James Barnett
James Barnett
39,199 Points

Alcibiades Montas - I often can't remember the exact syntax of a CSS property, that's why I keep a CSS quick reference in my bookmark bar for handy reference.

However as time goes on, I seem to be using it less and less the more CSS I've written.

some editors have recommenders that are like autocomplete in google . or you can download a plugin if u want . I will agree with comments above that repetition does help recall a lot . i will be very pleased if there is a place where beginners like us can do projects together in a collaborative fashion because in my personal experience i really remember more when i co experience a task with a group. but that again its just my perspective. I lost lot of time initially just to do simple tasks by going over to sites like stackoverflow . some of basic concepts are given there in a very confusing way . and btw knowing foundation concepts inside out helps a ton . .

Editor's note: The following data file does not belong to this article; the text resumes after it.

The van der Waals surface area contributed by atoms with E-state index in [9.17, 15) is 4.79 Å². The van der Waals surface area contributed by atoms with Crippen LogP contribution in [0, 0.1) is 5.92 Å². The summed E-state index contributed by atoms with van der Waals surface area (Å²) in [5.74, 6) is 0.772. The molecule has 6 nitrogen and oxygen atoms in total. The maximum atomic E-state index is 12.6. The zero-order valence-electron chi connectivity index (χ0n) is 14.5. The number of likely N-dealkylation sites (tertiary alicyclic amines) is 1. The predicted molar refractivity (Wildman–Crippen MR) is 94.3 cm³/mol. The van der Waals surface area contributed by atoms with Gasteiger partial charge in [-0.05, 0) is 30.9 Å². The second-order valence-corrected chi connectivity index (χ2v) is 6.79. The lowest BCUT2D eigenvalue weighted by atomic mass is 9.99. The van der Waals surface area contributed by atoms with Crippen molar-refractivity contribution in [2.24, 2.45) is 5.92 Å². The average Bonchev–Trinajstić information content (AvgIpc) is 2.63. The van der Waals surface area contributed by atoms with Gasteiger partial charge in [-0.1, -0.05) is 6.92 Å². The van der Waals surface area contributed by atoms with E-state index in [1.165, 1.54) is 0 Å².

6 simple words.

Get your hands on the keyboard.

It's the only way to learn this kind of stuff, and that's the key. You do not want to memorize, you want to learn. It's a fine line.

Ben Jakuben
Ben Jakuben
Treehouse Teacher

The real trick is to remember what's possible and how to reference it. If you get good at that then, as everyone else has mentioned, repetition will burn it into memory.

Thanks Gordon Jiroux for that Notepad++ autocomplete tip. I've missed that IDE feature!

As for the OPs question: I whipped through the beginning stuff--html and what not without much concern about remembering it. Probably because it was all review for me. When I got to the new-to-me CSS deep dive stuff by Guil--okay now new things to learn. This is my recipe:

  1. watch the entire video one time through without pausing or rewinding (unless there's a loud noise or something and you missed a word or two).

  2. Download the source code for the video, open all html/css in tabs, and work through every line of code mentally. For the code you recognize but don't 100% understand, review your notes.

  3. Watch the video a second time. This time pausing and taking notes as content is taught. Pause and experiment in your text editor as it is taught. Rewind as many times as necessary until the video (and your notes) are complete.

  4. Take the code challenge.